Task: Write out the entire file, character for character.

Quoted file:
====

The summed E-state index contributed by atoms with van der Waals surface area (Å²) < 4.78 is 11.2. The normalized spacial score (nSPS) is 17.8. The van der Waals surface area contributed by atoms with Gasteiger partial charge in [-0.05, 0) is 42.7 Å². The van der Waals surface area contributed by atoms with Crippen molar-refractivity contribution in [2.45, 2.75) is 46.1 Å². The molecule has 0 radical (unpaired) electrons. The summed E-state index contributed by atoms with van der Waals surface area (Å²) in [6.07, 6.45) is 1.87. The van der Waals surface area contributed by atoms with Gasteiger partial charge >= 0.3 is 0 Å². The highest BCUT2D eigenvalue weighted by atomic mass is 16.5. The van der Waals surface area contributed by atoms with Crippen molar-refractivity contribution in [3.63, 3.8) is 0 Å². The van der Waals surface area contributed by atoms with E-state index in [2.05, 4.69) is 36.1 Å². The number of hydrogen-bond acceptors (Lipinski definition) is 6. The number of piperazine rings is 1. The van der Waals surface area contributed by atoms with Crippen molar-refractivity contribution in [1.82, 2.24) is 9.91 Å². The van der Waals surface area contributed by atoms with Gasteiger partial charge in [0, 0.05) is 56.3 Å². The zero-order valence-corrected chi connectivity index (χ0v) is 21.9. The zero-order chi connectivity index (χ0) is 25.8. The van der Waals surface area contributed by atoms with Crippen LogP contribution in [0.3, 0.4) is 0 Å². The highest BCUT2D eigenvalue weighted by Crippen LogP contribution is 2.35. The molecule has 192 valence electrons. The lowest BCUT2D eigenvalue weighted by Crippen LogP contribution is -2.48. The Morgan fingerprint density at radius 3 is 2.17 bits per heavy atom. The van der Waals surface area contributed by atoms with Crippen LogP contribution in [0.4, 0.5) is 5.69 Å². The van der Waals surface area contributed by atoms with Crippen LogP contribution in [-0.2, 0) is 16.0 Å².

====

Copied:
The summed E-state index contributed by atoms with van der Waals surface area (Å²) < 4.78 is 11.2. The normalized spacial score (nSPS) is 17.8. The van der Waals surface area contributed by atoms with Gasteiger partial charge in [-0.05, 0) is 42.7 Å². The van der Waals surface area contributed by atoms with Crippen molar-refractivity contribution in [2.45, 2.75) is 46.1 Å². The molecule has 0 radical (unpaired) electrons. The summed E-state index contributed by atoms with van der Waals surface area (Å²) in [6.07, 6.45) is 1.87. The van der Waals surface area contributed by atoms with Gasteiger partial charge >= 0.3 is 0 Å². The highest BCUT2D eigenvalue weighted by atomic mass is 16.5. The van der Waals surface area contributed by atoms with Crippen molar-refractivity contribution in [3.63, 3.8) is 0 Å². The van der Waals surface area contributed by atoms with E-state index in [2.05, 4.69) is 36.1 Å². The number of hydrogen-bond acceptors (Lipinski definition) is 6. The number of piperazine rings is 1. The van der Waals surface area contributed by atoms with Crippen molar-refractivity contribution in [1.82, 2.24) is 9.91 Å². The van der Waals surface area contributed by atoms with Gasteiger partial charge in [0, 0.05) is 56.3 Å². The zero-order valence-corrected chi connectivity index (χ0v) is 21.9. The zero-order chi connectivity index (χ0) is 25.8. The van der Waals surface area contributed by atoms with Crippen LogP contribution in [0.3, 0.4) is 0 Å². The highest BCUT2D eigenvalue weighted by Crippen LogP contribution is 2.35. The molecule has 192 valence electrons. The lowest BCUT2D eigenvalue weighted by Crippen LogP contribution is -2.48. The Morgan fingerprint density at radius 3 is 2.17 bits per heavy atom. The van der Waals surface area contributed by atoms with Crippen LogP contribution in [0.4, 0.5) is 5.69 Å². The van der Waals surface area contributed by atoms with Crippen LogP contribution in [-0.2, 0) is 16.0 Å².